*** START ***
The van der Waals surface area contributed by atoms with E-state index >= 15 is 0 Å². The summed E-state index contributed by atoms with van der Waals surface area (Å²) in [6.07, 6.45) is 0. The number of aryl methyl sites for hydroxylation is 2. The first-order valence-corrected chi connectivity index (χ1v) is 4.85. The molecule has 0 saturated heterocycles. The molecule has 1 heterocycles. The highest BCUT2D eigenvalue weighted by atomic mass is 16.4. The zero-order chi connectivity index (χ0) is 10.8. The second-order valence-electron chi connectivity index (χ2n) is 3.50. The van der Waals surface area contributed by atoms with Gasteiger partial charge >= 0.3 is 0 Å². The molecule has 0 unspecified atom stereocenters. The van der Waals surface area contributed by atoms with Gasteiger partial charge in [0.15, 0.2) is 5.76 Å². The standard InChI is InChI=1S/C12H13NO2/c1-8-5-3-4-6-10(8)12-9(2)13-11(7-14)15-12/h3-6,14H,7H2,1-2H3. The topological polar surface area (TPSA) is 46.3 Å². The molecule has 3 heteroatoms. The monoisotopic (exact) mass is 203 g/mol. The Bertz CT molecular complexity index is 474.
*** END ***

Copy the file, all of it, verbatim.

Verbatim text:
The van der Waals surface area contributed by atoms with E-state index >= 15 is 0 Å². The summed E-state index contributed by atoms with van der Waals surface area (Å²) in [6.07, 6.45) is 0. The number of aryl methyl sites for hydroxylation is 2. The first-order valence-corrected chi connectivity index (χ1v) is 4.85. The molecule has 0 saturated heterocycles. The molecule has 1 heterocycles. The highest BCUT2D eigenvalue weighted by atomic mass is 16.4. The zero-order chi connectivity index (χ0) is 10.8. The second-order valence-electron chi connectivity index (χ2n) is 3.50. The van der Waals surface area contributed by atoms with Gasteiger partial charge >= 0.3 is 0 Å². The molecule has 0 unspecified atom stereocenters. The van der Waals surface area contributed by atoms with Gasteiger partial charge in [0.15, 0.2) is 5.76 Å². The standard InChI is InChI=1S/C12H13NO2/c1-8-5-3-4-6-10(8)12-9(2)13-11(7-14)15-12/h3-6,14H,7H2,1-2H3. The topological polar surface area (TPSA) is 46.3 Å². The molecule has 3 heteroatoms. The monoisotopic (exact) mass is 203 g/mol. The Bertz CT molecular complexity index is 474.